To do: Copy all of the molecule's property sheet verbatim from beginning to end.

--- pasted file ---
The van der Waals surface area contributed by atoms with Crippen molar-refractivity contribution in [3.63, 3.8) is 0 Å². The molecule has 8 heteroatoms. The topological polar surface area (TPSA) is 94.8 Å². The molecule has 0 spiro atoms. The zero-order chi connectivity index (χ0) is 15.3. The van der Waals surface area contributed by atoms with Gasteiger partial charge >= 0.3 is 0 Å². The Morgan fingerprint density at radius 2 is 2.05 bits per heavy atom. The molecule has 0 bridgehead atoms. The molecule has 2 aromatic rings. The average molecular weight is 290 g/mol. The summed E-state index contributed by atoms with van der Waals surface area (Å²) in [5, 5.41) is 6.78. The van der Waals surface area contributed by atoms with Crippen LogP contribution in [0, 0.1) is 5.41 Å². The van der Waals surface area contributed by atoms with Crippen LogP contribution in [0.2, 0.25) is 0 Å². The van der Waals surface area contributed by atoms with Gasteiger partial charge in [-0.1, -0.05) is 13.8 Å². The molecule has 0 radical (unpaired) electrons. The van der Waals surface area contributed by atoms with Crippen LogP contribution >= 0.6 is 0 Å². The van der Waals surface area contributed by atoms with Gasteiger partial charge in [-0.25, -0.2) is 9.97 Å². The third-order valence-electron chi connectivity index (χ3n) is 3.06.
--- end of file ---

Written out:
The van der Waals surface area contributed by atoms with Crippen molar-refractivity contribution in [3.63, 3.8) is 0 Å². The molecule has 8 heteroatoms. The topological polar surface area (TPSA) is 94.8 Å². The molecule has 0 spiro atoms. The zero-order chi connectivity index (χ0) is 15.3. The van der Waals surface area contributed by atoms with Gasteiger partial charge >= 0.3 is 0 Å². The Morgan fingerprint density at radius 2 is 2.05 bits per heavy atom. The molecule has 0 bridgehead atoms. The molecule has 2 aromatic rings. The average molecular weight is 290 g/mol. The summed E-state index contributed by atoms with van der Waals surface area (Å²) in [5, 5.41) is 6.78. The van der Waals surface area contributed by atoms with Crippen LogP contribution in [0, 0.1) is 5.41 Å². The van der Waals surface area contributed by atoms with Crippen LogP contribution in [0.2, 0.25) is 0 Å². The van der Waals surface area contributed by atoms with Gasteiger partial charge in [-0.1, -0.05) is 13.8 Å². The molecule has 0 radical (unpaired) electrons. The van der Waals surface area contributed by atoms with Crippen LogP contribution >= 0.6 is 0 Å². The van der Waals surface area contributed by atoms with Gasteiger partial charge in [-0.25, -0.2) is 9.97 Å². The third-order valence-electron chi connectivity index (χ3n) is 3.06.